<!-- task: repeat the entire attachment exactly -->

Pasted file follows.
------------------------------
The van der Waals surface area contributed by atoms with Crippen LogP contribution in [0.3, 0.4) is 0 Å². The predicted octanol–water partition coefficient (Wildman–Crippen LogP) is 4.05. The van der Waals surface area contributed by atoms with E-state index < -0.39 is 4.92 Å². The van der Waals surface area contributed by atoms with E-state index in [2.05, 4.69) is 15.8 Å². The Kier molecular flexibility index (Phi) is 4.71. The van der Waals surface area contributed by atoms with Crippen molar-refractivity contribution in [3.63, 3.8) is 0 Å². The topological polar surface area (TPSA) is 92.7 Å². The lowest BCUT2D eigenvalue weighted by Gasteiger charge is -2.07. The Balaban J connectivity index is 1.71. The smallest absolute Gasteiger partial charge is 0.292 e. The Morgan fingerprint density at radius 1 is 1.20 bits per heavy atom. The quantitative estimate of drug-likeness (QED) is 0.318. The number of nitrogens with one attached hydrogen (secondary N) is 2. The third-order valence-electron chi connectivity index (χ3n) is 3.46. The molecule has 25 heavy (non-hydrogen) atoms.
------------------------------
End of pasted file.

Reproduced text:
The van der Waals surface area contributed by atoms with Crippen LogP contribution in [0.3, 0.4) is 0 Å². The predicted octanol–water partition coefficient (Wildman–Crippen LogP) is 4.05. The van der Waals surface area contributed by atoms with E-state index < -0.39 is 4.92 Å². The van der Waals surface area contributed by atoms with E-state index in [2.05, 4.69) is 15.8 Å². The Kier molecular flexibility index (Phi) is 4.71. The van der Waals surface area contributed by atoms with Crippen molar-refractivity contribution in [3.63, 3.8) is 0 Å². The topological polar surface area (TPSA) is 92.7 Å². The lowest BCUT2D eigenvalue weighted by Gasteiger charge is -2.07. The Balaban J connectivity index is 1.71. The smallest absolute Gasteiger partial charge is 0.292 e. The Morgan fingerprint density at radius 1 is 1.20 bits per heavy atom. The quantitative estimate of drug-likeness (QED) is 0.318. The number of nitrogens with one attached hydrogen (secondary N) is 2. The third-order valence-electron chi connectivity index (χ3n) is 3.46. The molecule has 25 heavy (non-hydrogen) atoms.